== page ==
18 November 2010

An Experiment in Breadmaking

Having not royally screwed up any of the last few batches of bread, I decided to experiment in the hopes of fixing the situation. I was not successful. That is, to say, I was successful in making good bread but not in failing.
Raisins really pop in a hot oven, its impressive
I based my recipe on the "Lean Bread" from Reinhart's Artisan Breads Everyday as seen before, but I wanted a few modifications. I really liked the polenta-grind cornmeal from the Struan I cooked as it gave the bread a bit of toughness and chewy. Given that, I was biking home on my way to make the bread when I passed by a coffee shop I frequent. They server donuts there in a rotating variety of flavors, and one of my favorite is the cornmeal cherry. And so it was set - I would make cornmeal cherry rolls.

Except I didn't have any cherries (dried or otherwise) and the closest grocery store was closing in five minutes. I did have raisins, however. You can find the recipe at the end of this post, but first a bit on what I would fix with it next time.
What the rolls looked like inside.
For one, the dough looked pretty good on first mixing, achieving that "shaggy ball" Reinhart talks so much about.
The shaggy ball
However, the stretch and fold steps felt far too much on the watery side - the dough was far too easy to stretch and flattened out immensely when I let it sit. For reference, this is what it looked like after overnight refrigeration:
Notice how it has spread out flat to fill the available space. It also had not risen much, but enough to go forward with the dough. I made rolls the usual way - oiled work surface, floured hands, shaping with the palm of my hand. Everything looked fine when I set the dough to proof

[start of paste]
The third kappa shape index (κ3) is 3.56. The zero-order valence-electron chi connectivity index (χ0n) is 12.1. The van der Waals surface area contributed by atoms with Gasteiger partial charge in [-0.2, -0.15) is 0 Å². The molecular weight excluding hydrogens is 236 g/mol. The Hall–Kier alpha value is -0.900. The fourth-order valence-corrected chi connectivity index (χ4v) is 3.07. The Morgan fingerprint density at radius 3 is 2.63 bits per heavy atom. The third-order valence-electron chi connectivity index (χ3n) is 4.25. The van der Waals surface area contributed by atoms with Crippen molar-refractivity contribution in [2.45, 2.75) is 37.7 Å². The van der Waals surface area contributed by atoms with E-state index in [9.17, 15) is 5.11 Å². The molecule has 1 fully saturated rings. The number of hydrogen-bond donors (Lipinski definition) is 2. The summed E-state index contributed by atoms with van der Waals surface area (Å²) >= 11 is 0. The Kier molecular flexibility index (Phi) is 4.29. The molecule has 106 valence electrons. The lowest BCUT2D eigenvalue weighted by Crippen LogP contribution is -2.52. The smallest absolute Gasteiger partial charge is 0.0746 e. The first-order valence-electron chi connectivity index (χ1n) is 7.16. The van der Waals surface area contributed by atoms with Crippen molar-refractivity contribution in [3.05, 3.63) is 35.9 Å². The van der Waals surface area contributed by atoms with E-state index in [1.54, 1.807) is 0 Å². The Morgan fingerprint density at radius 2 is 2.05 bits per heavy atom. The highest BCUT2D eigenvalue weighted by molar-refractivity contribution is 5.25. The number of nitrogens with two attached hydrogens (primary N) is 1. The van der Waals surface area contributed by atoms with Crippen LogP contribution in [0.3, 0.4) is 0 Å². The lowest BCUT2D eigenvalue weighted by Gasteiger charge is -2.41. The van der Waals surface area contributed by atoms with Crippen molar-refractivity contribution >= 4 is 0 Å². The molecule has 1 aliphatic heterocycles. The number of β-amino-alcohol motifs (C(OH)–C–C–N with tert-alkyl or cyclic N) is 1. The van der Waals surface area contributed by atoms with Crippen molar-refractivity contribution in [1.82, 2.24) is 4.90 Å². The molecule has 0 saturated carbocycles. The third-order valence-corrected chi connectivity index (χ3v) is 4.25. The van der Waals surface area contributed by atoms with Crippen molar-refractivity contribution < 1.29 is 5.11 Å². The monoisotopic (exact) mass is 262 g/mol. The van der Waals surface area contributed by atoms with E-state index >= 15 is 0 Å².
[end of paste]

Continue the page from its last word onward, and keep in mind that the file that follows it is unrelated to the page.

Rolls ready to proof for two hours
Rolls after one hour
They had completely lost their shape and were very sticky to the touch. I whipped out a cutting board, floured the hell out of it, floured the hell out of my hands, and rolled them around a bit before shaping them again. This second working probably saved the shapes:
Post second working/shaping
That means I either needed a little less water or a little more flour in the base recipe. I thought the cornmeal would soak up water like flour, so I replaced flour 1:1 with cornmeal. Given how watery the final dough was, and the amount of flour I added in while working the dough, my guess is a good ratio would be more like 1:1.5 (that is, if you remove 10g of flour, you can add in 15g of the cornmeal). However, a dough this liquidy can make rolls so it didn't really ruin my plans. If you wanted to make a loaf, definitely up the amount of flour by 20g or so.

Cornmeal Raisin Rolls (makes 8-ish rolls)

  • 310g unbleached bread flour
  • 255g warm-ish water
  • 30g polenta-grind cornmeal (coarse ground cornmeal)
  • 15g-ish raisins
  • 7g salt
  • 4g yeast

The night before:
Combine all ingredients in a bowl, stir with a wooden spoon for 2 minutes. Let rest in the bowl for 5 minutes, uncovered, at room temperature. Lightly oil a work surface and your hands and do the stretch and fold method 4 times, giving a 10 minute rest between each iteration. To stretch and fold, plop the dough down on the surface and pull the dough out from the top, folding it back over itself. Repeat on the bottom, left, and right. Put it back in the bowl and cover for 10 minutes before repeating. After the 4 iterations, cover and place in the fridge overnight.

The day of cooking:
2 hours before cooking the dough, remove it from the fridge. Flour a work surface, flour your hands, and form rolls with the dough ball allowing a layer of flour to get worked into each roll. Put parchment paper down on a baking sheet, flour the paper, and place the rolls on it.

1 hour before cooking the dough, if the rolls have sagged, gently work them again by flouring a work surface and your hands. Make flat palms and put a hand on each side of the roll, and rotate it gently. Place back on floured parchment paper.

30 minutes before cooking, heat the oven to 450 degrees (you can also use the hearthstone/steam burst baking method, but I didn't).

Cook the rolls for 10 minutes, rotate the pan, cook for 5-8 more minutes. Turn off the oven, but leave the rolls in for another 5 minutes. Let cool for 20 minutes or so before serving unless you want to burn yourself.

1 comment:

  1. Dude, if you need help poison tasting any of this definitely let me know. You culinary artist you!